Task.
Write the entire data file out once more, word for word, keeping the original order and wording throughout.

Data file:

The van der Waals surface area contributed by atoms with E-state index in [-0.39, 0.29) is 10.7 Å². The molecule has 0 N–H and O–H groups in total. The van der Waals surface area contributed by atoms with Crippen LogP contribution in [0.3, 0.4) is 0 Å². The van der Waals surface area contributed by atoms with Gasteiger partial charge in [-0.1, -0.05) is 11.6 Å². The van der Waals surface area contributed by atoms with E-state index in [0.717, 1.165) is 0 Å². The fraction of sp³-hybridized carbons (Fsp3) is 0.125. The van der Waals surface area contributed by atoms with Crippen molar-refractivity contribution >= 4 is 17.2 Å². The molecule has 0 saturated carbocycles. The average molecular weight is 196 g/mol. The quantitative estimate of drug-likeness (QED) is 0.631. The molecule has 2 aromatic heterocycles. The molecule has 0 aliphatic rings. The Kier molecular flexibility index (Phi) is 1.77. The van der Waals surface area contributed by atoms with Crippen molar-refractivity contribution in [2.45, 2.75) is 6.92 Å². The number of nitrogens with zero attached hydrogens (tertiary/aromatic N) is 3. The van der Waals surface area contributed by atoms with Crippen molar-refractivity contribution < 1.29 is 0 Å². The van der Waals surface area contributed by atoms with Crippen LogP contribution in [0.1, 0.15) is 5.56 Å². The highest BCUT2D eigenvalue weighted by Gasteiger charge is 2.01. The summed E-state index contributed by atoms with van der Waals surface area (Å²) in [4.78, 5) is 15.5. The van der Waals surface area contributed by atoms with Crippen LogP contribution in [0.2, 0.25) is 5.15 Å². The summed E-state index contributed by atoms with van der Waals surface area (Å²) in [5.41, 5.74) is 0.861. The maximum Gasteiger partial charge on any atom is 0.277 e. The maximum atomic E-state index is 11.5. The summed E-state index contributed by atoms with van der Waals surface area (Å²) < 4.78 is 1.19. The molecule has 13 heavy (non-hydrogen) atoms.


The van der Waals surface area contributed by atoms with E-state index in [-0.39, 0.29) is 10.7 Å². The molecule has 0 N–H and O–H groups in total. The van der Waals surface area contributed by atoms with Crippen LogP contribution in [0.3, 0.4) is 0 Å². The van der Waals surface area contributed by atoms with Gasteiger partial charge in [-0.1, -0.05) is 11.6 Å². The van der Waals surface area contributed by atoms with E-state index in [0.717, 1.165) is 0 Å². The fraction of sp³-hybridized carbons (Fsp3) is 0.125. The van der Waals surface area contributed by atoms with Crippen molar-refractivity contribution >= 4 is 17.2 Å². The molecule has 0 saturated carbocycles. The average molecular weight is 196 g/mol. The quantitative estimate of drug-likeness (QED) is 0.631. The molecule has 2 aromatic heterocycles. The molecule has 0 aliphatic rings. The Kier molecular flexibility index (Phi) is 1.77. The van der Waals surface area contributed by atoms with Crippen molar-refractivity contribution in [2.45, 2.75) is 6.92 Å². The number of nitrogens with zero attached hydrogens (tertiary/aromatic N) is 3. The van der Waals surface area contributed by atoms with Crippen molar-refractivity contribution < 1.29 is 0 Å². The van der Waals surface area contributed by atoms with Crippen LogP contribution in [0.1, 0.15) is 5.56 Å². The highest BCUT2D eigenvalue weighted by Gasteiger charge is 2.01. The summed E-state index contributed by atoms with van der Waals surface area (Å²) in [4.78, 5) is 15.5. The van der Waals surface area contributed by atoms with Crippen LogP contribution in [0.2, 0.25) is 5.15 Å². The summed E-state index contributed by atoms with van der Waals surface area (Å²) in [5.41, 5.74) is 0.861. The maximum Gasteiger partial charge on any atom is 0.277 e. The maximum atomic E-state index is 11.5. The summed E-state index contributed by atoms with van der Waals surface area (Å²) < 4.78 is 1.19. The molecule has 13 heavy (non-hydrogen) atoms.